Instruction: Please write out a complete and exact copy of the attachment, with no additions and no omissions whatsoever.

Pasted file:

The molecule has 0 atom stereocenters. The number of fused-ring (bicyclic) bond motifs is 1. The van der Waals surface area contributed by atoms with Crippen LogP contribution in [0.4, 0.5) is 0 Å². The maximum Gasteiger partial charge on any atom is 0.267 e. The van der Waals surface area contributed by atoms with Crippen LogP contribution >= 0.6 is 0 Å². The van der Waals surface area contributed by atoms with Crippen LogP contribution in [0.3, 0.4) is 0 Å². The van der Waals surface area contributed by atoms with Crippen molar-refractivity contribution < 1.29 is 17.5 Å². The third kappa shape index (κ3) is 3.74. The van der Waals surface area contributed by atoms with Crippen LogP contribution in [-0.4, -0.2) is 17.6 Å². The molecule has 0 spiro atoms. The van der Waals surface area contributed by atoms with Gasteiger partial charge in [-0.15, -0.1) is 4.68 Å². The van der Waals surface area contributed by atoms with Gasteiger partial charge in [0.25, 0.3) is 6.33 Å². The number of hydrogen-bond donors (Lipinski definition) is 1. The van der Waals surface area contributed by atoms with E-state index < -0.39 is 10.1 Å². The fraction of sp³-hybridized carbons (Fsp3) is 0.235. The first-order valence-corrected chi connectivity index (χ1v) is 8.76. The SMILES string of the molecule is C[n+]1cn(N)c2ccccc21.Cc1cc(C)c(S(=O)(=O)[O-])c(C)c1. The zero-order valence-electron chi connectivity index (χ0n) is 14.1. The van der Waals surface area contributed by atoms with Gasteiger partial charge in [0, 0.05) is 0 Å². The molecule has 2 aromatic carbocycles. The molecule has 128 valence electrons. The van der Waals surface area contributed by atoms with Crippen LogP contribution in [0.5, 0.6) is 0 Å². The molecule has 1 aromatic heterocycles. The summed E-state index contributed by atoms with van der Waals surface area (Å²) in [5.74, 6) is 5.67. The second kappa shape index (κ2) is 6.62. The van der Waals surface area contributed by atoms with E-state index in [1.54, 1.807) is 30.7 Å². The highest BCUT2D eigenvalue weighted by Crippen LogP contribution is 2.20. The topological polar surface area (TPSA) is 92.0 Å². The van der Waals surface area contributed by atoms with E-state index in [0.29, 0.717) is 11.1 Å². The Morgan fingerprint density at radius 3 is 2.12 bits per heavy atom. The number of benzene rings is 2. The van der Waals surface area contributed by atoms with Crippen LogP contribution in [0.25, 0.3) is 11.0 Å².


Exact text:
The molecule has 0 atom stereocenters. The number of fused-ring (bicyclic) bond motifs is 1. The van der Waals surface area contributed by atoms with Crippen LogP contribution in [0.4, 0.5) is 0 Å². The maximum Gasteiger partial charge on any atom is 0.267 e. The van der Waals surface area contributed by atoms with Crippen LogP contribution >= 0.6 is 0 Å². The van der Waals surface area contributed by atoms with Crippen LogP contribution in [0.3, 0.4) is 0 Å². The van der Waals surface area contributed by atoms with Crippen molar-refractivity contribution < 1.29 is 17.5 Å². The third kappa shape index (κ3) is 3.74. The van der Waals surface area contributed by atoms with Crippen LogP contribution in [-0.4, -0.2) is 17.6 Å². The molecule has 0 spiro atoms. The van der Waals surface area contributed by atoms with Gasteiger partial charge in [-0.15, -0.1) is 4.68 Å². The van der Waals surface area contributed by atoms with Gasteiger partial charge in [0.25, 0.3) is 6.33 Å². The number of hydrogen-bond donors (Lipinski definition) is 1. The van der Waals surface area contributed by atoms with E-state index < -0.39 is 10.1 Å². The fraction of sp³-hybridized carbons (Fsp3) is 0.235. The first-order valence-corrected chi connectivity index (χ1v) is 8.76. The SMILES string of the molecule is C[n+]1cn(N)c2ccccc21.Cc1cc(C)c(S(=O)(=O)[O-])c(C)c1. The zero-order valence-electron chi connectivity index (χ0n) is 14.1. The van der Waals surface area contributed by atoms with Gasteiger partial charge in [0, 0.05) is 0 Å². The molecule has 2 aromatic carbocycles. The molecule has 128 valence electrons. The van der Waals surface area contributed by atoms with Crippen LogP contribution in [0.5, 0.6) is 0 Å². The molecule has 1 aromatic heterocycles. The summed E-state index contributed by atoms with van der Waals surface area (Å²) in [5.74, 6) is 5.67. The second kappa shape index (κ2) is 6.62. The van der Waals surface area contributed by atoms with E-state index in [1.54, 1.807) is 30.7 Å². The highest BCUT2D eigenvalue weighted by Crippen LogP contribution is 2.20. The topological polar surface area (TPSA) is 92.0 Å². The van der Waals surface area contributed by atoms with E-state index in [0.29, 0.717) is 11.1 Å². The Morgan fingerprint density at radius 3 is 2.12 bits per heavy atom. The number of benzene rings is 2. The van der Waals surface area contributed by atoms with Crippen LogP contribution in [0.25, 0.3) is 11.0 Å².